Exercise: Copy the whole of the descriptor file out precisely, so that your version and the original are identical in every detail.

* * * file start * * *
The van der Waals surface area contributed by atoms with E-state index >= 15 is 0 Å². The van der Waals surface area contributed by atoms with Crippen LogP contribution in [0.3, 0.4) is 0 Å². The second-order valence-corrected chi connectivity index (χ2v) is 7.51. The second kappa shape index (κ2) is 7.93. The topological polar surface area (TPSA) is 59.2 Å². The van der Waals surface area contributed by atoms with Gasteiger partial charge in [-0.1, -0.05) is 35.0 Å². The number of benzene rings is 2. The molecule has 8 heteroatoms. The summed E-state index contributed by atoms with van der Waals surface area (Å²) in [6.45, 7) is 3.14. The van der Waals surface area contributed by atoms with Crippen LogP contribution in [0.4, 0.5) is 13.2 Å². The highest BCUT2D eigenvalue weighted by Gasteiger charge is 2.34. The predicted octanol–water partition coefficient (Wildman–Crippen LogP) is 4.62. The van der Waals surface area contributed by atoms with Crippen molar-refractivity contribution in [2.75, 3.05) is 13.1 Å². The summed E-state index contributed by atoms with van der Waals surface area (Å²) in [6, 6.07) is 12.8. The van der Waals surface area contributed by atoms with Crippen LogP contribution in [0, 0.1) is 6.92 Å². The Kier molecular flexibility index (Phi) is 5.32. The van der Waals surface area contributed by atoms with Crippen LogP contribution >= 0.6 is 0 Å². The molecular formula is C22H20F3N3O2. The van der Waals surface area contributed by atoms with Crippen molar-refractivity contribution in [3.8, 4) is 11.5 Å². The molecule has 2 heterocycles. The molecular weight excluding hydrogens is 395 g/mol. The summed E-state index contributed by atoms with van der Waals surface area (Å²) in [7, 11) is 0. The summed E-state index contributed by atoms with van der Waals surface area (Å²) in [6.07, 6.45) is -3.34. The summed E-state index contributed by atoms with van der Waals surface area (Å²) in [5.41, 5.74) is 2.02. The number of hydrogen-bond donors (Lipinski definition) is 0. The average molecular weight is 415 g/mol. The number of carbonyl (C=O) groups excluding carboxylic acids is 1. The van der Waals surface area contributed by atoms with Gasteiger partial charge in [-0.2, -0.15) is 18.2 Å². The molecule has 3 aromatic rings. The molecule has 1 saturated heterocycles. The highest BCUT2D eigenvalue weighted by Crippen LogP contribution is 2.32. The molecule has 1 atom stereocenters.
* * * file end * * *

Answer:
The van der Waals surface area contributed by atoms with E-state index >= 15 is 0 Å². The van der Waals surface area contributed by atoms with Crippen LogP contribution in [0.3, 0.4) is 0 Å². The second-order valence-corrected chi connectivity index (χ2v) is 7.51. The second kappa shape index (κ2) is 7.93. The topological polar surface area (TPSA) is 59.2 Å². The van der Waals surface area contributed by atoms with Gasteiger partial charge in [-0.1, -0.05) is 35.0 Å². The number of benzene rings is 2. The molecule has 8 heteroatoms. The summed E-state index contributed by atoms with van der Waals surface area (Å²) in [6.45, 7) is 3.14. The van der Waals surface area contributed by atoms with Crippen LogP contribution in [0.4, 0.5) is 13.2 Å². The highest BCUT2D eigenvalue weighted by Gasteiger charge is 2.34. The predicted octanol–water partition coefficient (Wildman–Crippen LogP) is 4.62. The van der Waals surface area contributed by atoms with Crippen molar-refractivity contribution in [2.75, 3.05) is 13.1 Å². The summed E-state index contributed by atoms with van der Waals surface area (Å²) in [6, 6.07) is 12.8. The van der Waals surface area contributed by atoms with Crippen LogP contribution in [0, 0.1) is 6.92 Å². The Kier molecular flexibility index (Phi) is 5.32. The van der Waals surface area contributed by atoms with Crippen LogP contribution >= 0.6 is 0 Å². The molecular formula is C22H20F3N3O2. The van der Waals surface area contributed by atoms with Crippen molar-refractivity contribution in [3.8, 4) is 11.5 Å². The molecule has 2 heterocycles. The molecular weight excluding hydrogens is 395 g/mol. The summed E-state index contributed by atoms with van der Waals surface area (Å²) in [7, 11) is 0. The summed E-state index contributed by atoms with van der Waals surface area (Å²) in [6.07, 6.45) is -3.34. The summed E-state index contributed by atoms with van der Waals surface area (Å²) in [5.41, 5.74) is 2.02. The number of hydrogen-bond donors (Lipinski definition) is 0. The average molecular weight is 415 g/mol. The number of carbonyl (C=O) groups excluding carboxylic acids is 1. The van der Waals surface area contributed by atoms with Gasteiger partial charge in [-0.2, -0.15) is 18.2 Å². The molecule has 3 aromatic rings. The molecule has 1 saturated heterocycles. The highest BCUT2D eigenvalue weighted by Crippen LogP contribution is 2.32. The molecule has 1 atom stereocenters.